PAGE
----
As I was trying my hand one more time at frying tofu this morning, I finally figured it out.
I had an aha moment about myself.
It’s my day off and I wobble between trying to plan things and lazing from one serendipitous adventure to the next.
Today’s pretty typical: I scheduled in meditation, yoga class, and education, and then I spent the morning writing, hanging with my partner in life, and learning a new recipe. I’ve done zero of the planned things so far. #Winning!
The dichotomy made me laugh.
Part of what I do for others is help them imagine and inhabit supportive routines and here I am still structuring my time as if I went to work doing something totally different. I’m still thinking like a paramedic who has to get ready for 13 to 15-hour days and recover quickly for the turnaround.
In reality, six years ago, I left that career I loved for the one I love now: helping people create and practice healing routines based on yoga and science.
I realized that I’m still inhabiting the buckets of my mind that were helpful when my work happened in a high-stress environment with little predictability inside a pretty rigid structure: 20 minutes for tea and reading, 30 minutes for asana, 20 minutes for meditation, 20 minutes to eat and food prep for the day, 20 minutes to shower and get ready, 12 minutes to get to work.
At work, I had 15 seconds to hit “en route” when a call comes through and four minutes to arrive on some calls, 10 on others. A paramedic has 15 minutes to get off the scene and 15 minutes to drop at the hospital before going back into service. When you stop bagging (“bagging” the patient is regularly necessary for medical emergencies when the patient’s breathing is insufficient or has ceased completely), you have 120 seconds to complete intubation and be bagging again. You deliver 10 breaths a minute if fending off brain swelling.
The numbers change with research and systems, but the idea is the same: you live (by numbers) in a world where you are always ready for what no one expects.
In between, you may have to put someone on the cardiac monitor, start an intravenous line, drop medication, fend off a punch, slough vomit or rain, thump chest, or change plans. You may be in traffic or in someone’s living room. Your patient may lose or regain consciousness, or the rig goes over a bump sending you three inches into the air for a moment—no biggie.
You may hold someone’s hand, call for an extended scene time to help a hospice patient transition, or furiously make a call to social services. You may be delayed on the scene because there’s a 125 pound Rottweiler charging the door over the unconscious person right inside the door.
These are all aspects of the job I loved. I would’ve been lost with a more routine job or one that kept me indoors. And now my variety and spontaneity are provided by longer and “sustained over time” human interactions more than circumstance.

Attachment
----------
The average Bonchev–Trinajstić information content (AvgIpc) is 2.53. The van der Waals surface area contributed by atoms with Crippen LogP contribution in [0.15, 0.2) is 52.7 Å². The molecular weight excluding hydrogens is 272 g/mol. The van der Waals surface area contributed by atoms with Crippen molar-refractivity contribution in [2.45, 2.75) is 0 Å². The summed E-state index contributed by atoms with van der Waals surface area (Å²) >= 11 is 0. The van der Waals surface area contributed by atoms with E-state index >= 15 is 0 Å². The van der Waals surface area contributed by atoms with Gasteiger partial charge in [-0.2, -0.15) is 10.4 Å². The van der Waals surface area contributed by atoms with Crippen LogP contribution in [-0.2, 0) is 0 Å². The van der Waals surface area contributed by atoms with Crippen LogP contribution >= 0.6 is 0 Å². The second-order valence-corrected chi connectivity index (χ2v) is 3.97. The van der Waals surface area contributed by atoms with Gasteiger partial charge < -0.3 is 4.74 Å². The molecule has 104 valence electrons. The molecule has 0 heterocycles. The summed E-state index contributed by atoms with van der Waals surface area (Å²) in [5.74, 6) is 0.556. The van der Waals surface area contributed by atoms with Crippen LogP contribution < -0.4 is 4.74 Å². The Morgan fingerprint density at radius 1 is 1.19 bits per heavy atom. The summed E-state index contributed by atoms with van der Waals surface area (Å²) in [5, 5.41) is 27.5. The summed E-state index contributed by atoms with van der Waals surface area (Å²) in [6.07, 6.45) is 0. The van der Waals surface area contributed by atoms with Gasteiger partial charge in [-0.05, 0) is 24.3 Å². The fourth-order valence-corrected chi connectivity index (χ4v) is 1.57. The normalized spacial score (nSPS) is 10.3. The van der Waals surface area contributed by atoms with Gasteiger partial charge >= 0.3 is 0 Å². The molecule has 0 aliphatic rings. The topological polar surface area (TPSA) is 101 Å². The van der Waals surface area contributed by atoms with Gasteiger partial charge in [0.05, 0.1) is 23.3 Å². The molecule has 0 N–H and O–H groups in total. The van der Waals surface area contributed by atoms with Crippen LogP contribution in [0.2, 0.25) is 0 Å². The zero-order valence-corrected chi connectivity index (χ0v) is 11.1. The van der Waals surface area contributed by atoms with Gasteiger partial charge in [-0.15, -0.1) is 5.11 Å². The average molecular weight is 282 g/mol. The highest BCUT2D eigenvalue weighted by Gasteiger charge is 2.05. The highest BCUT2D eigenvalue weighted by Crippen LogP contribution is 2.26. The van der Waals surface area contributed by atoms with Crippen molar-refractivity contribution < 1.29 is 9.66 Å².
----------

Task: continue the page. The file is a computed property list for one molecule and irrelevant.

I know the times I begin and end, where I practice, and plan breaks accordingly. If I don’t have time to eat, it’s because there’s something in the schedule I need to change.
If I need to go to the bathroom, I go. I work with people who make big changes over time. There are no real emergencies and when we feel time pressure, it’s my job to disarm it, not beat it.
Right now, I can hardly imagine how my mornings, days, and downtime can change. I’m sitting with the realization that more than six years after leaving the field (almost exactly five years since my license lapsed), I’m still living out the shape and rhythm of that job.
I’m still scheduling my morning like I’m driving to the ambulance farm and riding in the rig all day. I’m still using my days off like they’re my lifeline of decompression in a world that requires a crazy focus.
As much as I loved my old job as a paramedic and as much as I love what I do now, it is what I do for service and how I make a living in the world—not who I am.
Right now, I’m sitting with a new layer of realizing that.
Time is one of the ways we organize our being into roles and compartments. But time is also something that seeps from us. There is no time without consciousness. There is no time without change, action, and transformation. We are, in the words of Kaz Tanahashi, “time beings.”
How have I allowed my life to seep into the buckets I’ve made for that job for so long?
How did I not notice that the same old buckets didn’t fit the way time was flowing through me in my new way of serving?
How do I do this for others and not see it for myself? More importantly, how can I soften with this realization and allow my life to express it?
This answer will require living with these questions, and I’ll report back about how I change.
What structures do you find yourself using that have outlived their usefulness? What do you do now because it worked then?
I’ll be right here, sitting, sitting, being, being.
And eventually, writing.